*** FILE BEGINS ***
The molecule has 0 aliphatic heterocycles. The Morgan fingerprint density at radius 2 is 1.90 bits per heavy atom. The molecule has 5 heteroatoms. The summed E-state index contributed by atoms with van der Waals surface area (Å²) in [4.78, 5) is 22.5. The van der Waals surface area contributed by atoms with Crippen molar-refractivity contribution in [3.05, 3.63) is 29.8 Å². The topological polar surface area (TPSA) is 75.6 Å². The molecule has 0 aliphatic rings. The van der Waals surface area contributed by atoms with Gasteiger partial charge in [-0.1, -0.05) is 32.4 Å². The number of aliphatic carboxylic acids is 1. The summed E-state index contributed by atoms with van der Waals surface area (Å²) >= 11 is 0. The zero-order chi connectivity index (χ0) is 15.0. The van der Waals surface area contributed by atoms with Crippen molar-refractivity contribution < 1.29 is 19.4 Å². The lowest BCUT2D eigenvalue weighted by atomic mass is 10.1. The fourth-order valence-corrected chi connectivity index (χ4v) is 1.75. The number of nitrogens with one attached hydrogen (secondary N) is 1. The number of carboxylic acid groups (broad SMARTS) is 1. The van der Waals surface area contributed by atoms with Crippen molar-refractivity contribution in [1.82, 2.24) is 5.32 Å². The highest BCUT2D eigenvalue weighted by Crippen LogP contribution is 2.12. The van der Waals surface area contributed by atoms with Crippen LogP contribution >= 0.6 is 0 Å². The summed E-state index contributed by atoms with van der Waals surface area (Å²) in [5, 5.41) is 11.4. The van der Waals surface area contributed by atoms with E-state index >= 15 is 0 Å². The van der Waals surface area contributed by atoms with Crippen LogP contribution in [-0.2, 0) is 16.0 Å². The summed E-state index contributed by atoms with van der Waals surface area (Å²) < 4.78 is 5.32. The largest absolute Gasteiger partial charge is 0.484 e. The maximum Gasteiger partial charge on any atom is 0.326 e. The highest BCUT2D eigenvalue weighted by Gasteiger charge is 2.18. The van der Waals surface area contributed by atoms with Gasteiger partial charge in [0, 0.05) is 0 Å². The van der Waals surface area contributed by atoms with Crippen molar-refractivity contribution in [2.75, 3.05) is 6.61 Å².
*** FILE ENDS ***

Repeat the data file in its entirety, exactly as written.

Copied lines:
The molecule has 0 aliphatic heterocycles. The Morgan fingerprint density at radius 2 is 1.90 bits per heavy atom. The molecule has 5 heteroatoms. The summed E-state index contributed by atoms with van der Waals surface area (Å²) in [4.78, 5) is 22.5. The van der Waals surface area contributed by atoms with Crippen molar-refractivity contribution in [3.05, 3.63) is 29.8 Å². The topological polar surface area (TPSA) is 75.6 Å². The molecule has 0 aliphatic rings. The van der Waals surface area contributed by atoms with Gasteiger partial charge in [-0.1, -0.05) is 32.4 Å². The number of aliphatic carboxylic acids is 1. The summed E-state index contributed by atoms with van der Waals surface area (Å²) >= 11 is 0. The zero-order chi connectivity index (χ0) is 15.0. The van der Waals surface area contributed by atoms with Crippen molar-refractivity contribution < 1.29 is 19.4 Å². The lowest BCUT2D eigenvalue weighted by atomic mass is 10.1. The fourth-order valence-corrected chi connectivity index (χ4v) is 1.75. The number of nitrogens with one attached hydrogen (secondary N) is 1. The number of carboxylic acid groups (broad SMARTS) is 1. The van der Waals surface area contributed by atoms with Crippen molar-refractivity contribution in [1.82, 2.24) is 5.32 Å². The highest BCUT2D eigenvalue weighted by Crippen LogP contribution is 2.12. The van der Waals surface area contributed by atoms with Crippen LogP contribution >= 0.6 is 0 Å². The summed E-state index contributed by atoms with van der Waals surface area (Å²) in [5, 5.41) is 11.4. The van der Waals surface area contributed by atoms with E-state index >= 15 is 0 Å². The van der Waals surface area contributed by atoms with Crippen LogP contribution in [-0.2, 0) is 16.0 Å². The summed E-state index contributed by atoms with van der Waals surface area (Å²) < 4.78 is 5.32. The largest absolute Gasteiger partial charge is 0.484 e. The maximum Gasteiger partial charge on any atom is 0.326 e. The highest BCUT2D eigenvalue weighted by Gasteiger charge is 2.18. The van der Waals surface area contributed by atoms with Gasteiger partial charge in [0, 0.05) is 0 Å². The van der Waals surface area contributed by atoms with Crippen molar-refractivity contribution in [2.75, 3.05) is 6.61 Å².